) stunned the world when it announced that JJ Abrams, the
director of the latest Star Trek films, will
direct Star Wars: Episode VII
. Abrams, who has worked on dozens of TV projects, has also
, directed Mission: Impossible III, co-wrote a
little-known horror flick
wrote the screenplay
for one of Harrison Ford's most powerful roles.
Now Abrams may be on the cusp of producing his first video
, Valve co-founder Gabe Newell said that he and Abrams are "going
to try and figure out if we can make a Half-Life movie or a
Portal movie together."
While there is always the chance that Abrams could direct the
Portal or Half-Life film, he will be too busy with the Star Wars
trilogy to direct anything else for at least the next six
Producing, however, can be much less time-consuming. Abrams'
Internet Movie Database page
indicates that he is producing three films this year in addition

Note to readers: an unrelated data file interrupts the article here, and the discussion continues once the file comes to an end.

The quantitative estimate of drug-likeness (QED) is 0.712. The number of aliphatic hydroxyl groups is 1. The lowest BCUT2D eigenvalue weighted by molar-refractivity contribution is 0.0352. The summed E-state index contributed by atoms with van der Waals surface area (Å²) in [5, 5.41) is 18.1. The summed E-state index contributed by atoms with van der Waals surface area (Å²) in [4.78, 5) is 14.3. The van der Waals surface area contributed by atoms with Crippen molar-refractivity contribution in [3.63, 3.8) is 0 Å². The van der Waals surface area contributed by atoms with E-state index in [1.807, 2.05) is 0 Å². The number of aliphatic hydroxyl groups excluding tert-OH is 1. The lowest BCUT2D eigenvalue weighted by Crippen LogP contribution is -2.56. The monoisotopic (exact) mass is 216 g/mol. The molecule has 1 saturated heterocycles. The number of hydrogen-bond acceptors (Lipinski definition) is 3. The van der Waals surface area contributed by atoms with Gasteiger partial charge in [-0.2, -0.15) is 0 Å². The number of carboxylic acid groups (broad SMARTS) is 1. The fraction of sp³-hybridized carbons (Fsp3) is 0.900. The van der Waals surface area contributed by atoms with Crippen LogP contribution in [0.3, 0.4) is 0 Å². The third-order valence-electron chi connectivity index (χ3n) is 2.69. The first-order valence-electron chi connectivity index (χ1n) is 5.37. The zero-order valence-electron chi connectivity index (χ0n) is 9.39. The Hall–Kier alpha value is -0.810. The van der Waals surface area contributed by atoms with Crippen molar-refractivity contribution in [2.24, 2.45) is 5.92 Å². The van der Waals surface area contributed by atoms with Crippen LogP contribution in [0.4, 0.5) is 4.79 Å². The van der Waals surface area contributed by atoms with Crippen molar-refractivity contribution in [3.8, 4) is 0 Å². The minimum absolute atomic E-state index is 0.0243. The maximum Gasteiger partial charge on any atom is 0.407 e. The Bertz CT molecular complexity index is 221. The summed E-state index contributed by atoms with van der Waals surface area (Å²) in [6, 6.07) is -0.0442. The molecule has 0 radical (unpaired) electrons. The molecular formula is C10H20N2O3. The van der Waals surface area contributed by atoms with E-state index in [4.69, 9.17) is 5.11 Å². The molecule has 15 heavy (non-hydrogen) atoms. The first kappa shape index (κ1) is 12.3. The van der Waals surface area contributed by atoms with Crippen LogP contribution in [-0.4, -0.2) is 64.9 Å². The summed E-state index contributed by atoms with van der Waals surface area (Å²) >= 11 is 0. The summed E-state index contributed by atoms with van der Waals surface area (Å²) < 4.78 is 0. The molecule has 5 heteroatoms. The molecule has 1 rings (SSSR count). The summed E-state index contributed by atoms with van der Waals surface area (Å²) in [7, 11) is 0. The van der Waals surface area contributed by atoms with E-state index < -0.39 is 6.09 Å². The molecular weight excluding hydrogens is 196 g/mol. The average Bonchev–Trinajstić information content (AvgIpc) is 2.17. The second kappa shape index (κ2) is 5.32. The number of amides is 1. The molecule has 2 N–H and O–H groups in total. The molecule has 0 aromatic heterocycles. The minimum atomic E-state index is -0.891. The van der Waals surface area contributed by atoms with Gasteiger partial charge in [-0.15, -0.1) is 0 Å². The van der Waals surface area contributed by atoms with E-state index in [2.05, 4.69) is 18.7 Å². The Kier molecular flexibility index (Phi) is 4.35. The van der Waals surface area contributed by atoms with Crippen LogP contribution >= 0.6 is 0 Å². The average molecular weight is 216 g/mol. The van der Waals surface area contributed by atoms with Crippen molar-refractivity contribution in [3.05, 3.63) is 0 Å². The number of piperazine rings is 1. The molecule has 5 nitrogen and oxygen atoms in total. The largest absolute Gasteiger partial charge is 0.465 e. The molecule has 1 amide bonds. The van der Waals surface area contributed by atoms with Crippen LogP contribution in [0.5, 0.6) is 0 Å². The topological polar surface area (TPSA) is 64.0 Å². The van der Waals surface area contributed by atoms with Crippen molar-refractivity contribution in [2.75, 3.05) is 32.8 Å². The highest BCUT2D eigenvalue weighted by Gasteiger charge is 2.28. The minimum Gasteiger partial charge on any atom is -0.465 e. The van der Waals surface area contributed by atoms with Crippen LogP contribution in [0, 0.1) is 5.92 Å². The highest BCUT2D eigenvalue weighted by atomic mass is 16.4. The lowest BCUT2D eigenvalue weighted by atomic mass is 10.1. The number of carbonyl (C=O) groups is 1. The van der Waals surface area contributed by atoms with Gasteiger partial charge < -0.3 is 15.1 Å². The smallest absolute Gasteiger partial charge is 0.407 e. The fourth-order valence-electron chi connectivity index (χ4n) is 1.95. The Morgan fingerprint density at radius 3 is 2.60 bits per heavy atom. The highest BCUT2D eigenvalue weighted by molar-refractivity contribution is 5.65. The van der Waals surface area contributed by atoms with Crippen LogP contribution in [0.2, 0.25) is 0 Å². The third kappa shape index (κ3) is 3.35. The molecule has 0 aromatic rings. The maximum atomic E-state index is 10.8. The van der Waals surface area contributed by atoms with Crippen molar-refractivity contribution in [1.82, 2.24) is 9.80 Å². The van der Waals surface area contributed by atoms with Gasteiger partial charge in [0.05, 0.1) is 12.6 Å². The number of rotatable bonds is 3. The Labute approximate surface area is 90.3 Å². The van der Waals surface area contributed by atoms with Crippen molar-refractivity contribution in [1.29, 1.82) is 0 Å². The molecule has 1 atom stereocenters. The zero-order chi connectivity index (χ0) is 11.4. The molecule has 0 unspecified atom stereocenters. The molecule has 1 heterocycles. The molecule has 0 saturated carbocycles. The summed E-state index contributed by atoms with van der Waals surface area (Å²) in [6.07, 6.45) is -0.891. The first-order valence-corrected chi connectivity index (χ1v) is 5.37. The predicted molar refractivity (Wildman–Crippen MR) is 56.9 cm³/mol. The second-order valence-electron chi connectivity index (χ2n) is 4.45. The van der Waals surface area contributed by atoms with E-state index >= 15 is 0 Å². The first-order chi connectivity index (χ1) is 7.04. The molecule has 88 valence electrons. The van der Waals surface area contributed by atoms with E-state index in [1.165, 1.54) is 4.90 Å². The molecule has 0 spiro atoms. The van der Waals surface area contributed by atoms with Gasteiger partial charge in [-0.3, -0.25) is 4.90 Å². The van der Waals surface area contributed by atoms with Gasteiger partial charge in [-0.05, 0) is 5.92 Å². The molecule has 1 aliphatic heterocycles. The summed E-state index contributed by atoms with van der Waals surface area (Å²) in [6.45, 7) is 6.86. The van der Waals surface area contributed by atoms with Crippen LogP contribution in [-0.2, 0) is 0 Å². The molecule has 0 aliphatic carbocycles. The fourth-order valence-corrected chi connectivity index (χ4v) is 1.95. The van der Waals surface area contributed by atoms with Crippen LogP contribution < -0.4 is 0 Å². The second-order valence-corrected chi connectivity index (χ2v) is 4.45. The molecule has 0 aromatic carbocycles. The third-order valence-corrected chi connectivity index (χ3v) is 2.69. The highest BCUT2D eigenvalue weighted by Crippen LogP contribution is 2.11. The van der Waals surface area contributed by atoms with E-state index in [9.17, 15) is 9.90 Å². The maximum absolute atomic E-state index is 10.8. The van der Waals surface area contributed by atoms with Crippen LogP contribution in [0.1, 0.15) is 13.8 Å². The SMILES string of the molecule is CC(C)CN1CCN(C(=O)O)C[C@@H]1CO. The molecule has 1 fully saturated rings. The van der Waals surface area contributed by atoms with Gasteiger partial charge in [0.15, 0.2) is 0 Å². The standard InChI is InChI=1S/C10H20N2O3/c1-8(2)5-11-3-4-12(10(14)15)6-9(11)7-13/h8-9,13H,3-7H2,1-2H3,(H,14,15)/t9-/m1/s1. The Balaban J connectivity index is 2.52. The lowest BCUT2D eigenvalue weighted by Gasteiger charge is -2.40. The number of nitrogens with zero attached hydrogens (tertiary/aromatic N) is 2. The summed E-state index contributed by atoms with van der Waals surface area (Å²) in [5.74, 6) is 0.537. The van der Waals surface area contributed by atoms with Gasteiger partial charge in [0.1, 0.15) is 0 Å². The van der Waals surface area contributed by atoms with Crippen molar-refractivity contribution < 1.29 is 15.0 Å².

to Star Trek Into Darkness: Believe, Wunderkind and an untitled
project. He is also a producer on Mission: Impossible 5, Star
Trek 3 and the untitled Cloverfield sequel. He is also likely to
be involved with a number of unannounced TV pilots slated for the
Thus far, Abrams has only directed three full-length films:
Mission: Impossible III, Star Trek and Super 8. The last one -- a
joint effort between Abrams and Steven Spielberg, who co-produced
the film together -- was considered to be a box office flop when
it opened at
$5 million less
than Cloverfield, which Abrams only produced. With two big
producers attached and a $50 million budget, Super 8 was expected
to produce buckets of gold for Paramount Pictures (NYSE:
). The film ultimately grossed more than Cloverfield, however,
earning $127 million domestically versus Cloverfield's $80
Domestically, Star Trek is by far Abrams' most successful
at the box office. Mission: Impossible III trails the film with
only $134 million.
Worldwide, Mission: Impossible III became Abrams' number-one
film, earning $397.9 million versus Star Trek's worldwide
earnings of $385.7 million.
When adjusted for inflation, Disney argues that the Star Wars
prequels would be worth
$1.5 billion each
-- the same amount The Avengers earned last summer. If Abrams can
follow in George Lucas' footsteps, the new Star Wars trilogy
should be worth even more.
(c) 2013 Benzinga.com. Benzinga does not provide investment
advice. All rights reserved.
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